Monday, November 28, 2005


Just this morning as I was perusing an e-flyer from Circuit City, I happened to notice an ad for a new kind of digital music service. It’s called “Get Digital” and the service is the mass-ripping of large collections of CD’s. No joke, they want to charge you to rip your CD’s and convert the music to MP3 files, for your Ipod, car MP3 player, etc.

Now, the first question in my head is, why would anyone pay someone to do something you could do just as well and for free at home? Even yuppies who are tied to a laptop or cell phone 24/7 can usually find a few minutes to slip a favorite CD into that laptop’s CD-ROM drive and rip it. Get Digital’s prices range from $1.49 per disc for 50 to 200 discs, to 99 cents per disc for 400 or more (if you want bitrates over 256 Kbps, that costs a few cents extra). Now, I was never that good at math, but if you send these guys 1,000 of your precious music CD’s, that adds up to, let’s see, $990.00. Not including the cost of shipping the darned things. And speaking of shipping of shipping, do you really trust the postal service or UPS to handle your precious music collection with care, and not lose it? I didn’t think so!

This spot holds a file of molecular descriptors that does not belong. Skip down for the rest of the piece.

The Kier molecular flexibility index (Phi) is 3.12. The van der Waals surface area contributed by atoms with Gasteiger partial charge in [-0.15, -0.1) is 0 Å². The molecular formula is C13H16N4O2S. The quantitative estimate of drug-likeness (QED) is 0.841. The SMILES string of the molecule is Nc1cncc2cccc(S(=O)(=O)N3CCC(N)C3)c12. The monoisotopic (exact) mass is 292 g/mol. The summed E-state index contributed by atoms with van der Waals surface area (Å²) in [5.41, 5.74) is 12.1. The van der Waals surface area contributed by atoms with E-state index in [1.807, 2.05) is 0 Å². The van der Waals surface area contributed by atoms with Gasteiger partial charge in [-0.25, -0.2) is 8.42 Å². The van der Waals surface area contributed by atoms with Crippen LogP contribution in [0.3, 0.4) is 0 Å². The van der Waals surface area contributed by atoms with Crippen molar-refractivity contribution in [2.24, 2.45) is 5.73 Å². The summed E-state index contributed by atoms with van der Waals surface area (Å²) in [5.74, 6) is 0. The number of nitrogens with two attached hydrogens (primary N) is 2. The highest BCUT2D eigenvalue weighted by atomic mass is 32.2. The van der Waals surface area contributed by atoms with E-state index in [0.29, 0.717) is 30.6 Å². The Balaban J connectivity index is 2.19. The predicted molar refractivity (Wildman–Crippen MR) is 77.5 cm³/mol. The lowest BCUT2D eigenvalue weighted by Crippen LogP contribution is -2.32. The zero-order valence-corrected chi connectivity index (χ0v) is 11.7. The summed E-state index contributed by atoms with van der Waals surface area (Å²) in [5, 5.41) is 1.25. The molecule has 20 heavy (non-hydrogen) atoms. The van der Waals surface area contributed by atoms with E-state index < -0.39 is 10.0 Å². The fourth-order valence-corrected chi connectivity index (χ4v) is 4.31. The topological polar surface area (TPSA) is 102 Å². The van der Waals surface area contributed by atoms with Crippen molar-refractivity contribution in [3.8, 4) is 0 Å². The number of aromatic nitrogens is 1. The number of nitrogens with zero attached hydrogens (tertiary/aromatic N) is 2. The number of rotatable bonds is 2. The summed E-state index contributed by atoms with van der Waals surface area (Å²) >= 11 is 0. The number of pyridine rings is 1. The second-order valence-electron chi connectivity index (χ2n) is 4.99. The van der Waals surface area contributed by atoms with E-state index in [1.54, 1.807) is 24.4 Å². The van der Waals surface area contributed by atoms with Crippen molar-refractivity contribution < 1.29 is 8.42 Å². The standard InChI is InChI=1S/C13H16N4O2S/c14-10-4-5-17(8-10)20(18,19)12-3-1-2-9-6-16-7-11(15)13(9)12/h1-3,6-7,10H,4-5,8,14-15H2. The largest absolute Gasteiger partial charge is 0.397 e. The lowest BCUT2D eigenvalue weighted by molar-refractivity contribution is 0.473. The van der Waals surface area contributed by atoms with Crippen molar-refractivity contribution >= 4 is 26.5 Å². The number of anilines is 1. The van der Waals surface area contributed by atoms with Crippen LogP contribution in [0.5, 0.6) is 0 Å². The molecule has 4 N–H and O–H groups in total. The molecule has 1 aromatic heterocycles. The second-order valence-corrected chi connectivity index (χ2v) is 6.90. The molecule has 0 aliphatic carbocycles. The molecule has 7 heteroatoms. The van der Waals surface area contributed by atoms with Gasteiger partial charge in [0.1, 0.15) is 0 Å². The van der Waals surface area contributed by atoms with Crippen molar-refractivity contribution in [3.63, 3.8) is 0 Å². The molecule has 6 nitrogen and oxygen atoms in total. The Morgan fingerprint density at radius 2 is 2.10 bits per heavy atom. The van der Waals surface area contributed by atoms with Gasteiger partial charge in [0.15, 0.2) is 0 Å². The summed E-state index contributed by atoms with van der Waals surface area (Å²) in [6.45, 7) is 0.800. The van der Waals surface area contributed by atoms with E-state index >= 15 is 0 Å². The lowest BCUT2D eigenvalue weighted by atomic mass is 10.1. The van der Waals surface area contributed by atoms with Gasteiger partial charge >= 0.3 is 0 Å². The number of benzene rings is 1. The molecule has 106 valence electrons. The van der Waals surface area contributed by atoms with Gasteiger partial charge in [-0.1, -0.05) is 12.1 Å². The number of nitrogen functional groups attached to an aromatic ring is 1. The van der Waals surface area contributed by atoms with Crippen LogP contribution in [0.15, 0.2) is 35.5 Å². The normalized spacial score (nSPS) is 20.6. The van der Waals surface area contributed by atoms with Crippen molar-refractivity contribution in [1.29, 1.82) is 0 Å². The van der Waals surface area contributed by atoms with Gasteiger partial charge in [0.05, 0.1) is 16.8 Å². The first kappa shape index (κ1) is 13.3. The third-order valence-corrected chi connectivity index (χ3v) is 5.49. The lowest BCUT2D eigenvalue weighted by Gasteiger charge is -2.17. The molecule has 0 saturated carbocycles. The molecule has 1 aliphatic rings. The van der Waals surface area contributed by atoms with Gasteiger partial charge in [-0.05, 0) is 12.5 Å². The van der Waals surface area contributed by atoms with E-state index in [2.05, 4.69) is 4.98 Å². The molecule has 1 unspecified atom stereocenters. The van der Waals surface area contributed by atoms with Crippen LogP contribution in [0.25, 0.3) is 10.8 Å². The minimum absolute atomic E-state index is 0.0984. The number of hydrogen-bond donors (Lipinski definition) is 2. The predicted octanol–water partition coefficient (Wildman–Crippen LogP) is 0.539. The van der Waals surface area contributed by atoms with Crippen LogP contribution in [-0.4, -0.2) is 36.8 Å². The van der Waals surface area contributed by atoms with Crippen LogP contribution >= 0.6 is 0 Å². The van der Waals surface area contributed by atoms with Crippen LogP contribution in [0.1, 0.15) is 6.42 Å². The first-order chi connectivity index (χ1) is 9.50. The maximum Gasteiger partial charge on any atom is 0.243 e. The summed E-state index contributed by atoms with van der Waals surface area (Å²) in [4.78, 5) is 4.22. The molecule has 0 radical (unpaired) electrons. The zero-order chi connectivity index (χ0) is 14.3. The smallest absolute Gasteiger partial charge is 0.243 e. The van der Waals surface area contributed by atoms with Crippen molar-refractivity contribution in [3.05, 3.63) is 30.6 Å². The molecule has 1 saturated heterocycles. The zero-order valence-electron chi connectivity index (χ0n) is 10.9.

If this service catches on, there are other specters lurking on the horizon. Will the RIAA in its infinite greed and arrogance mandate a kind of DRM (that’s “Digital Rights Management”, or “Digital Ripoff Method”) which would make home-copying of CD’s impossible, forcing you to mail away your music to someplace like Get Digital, who will doubtlessly be strong-armed into charging “use royalties” on top of their existing fees by cocaine-addled record company wonks? Will money from use royalties rightfully belonging to artists like say, Leo Kottke, Frank Zappa and Thievery Corporation instead end up going to whoever’s at the top of the RIAA sales charts, as has always been the case? Will the resulting MP3's be programmed to disappear from your player after a pre-set time?

Let’s hope that this super-consumer-soaker scheme goes the way of the 8-track tape, real soon.

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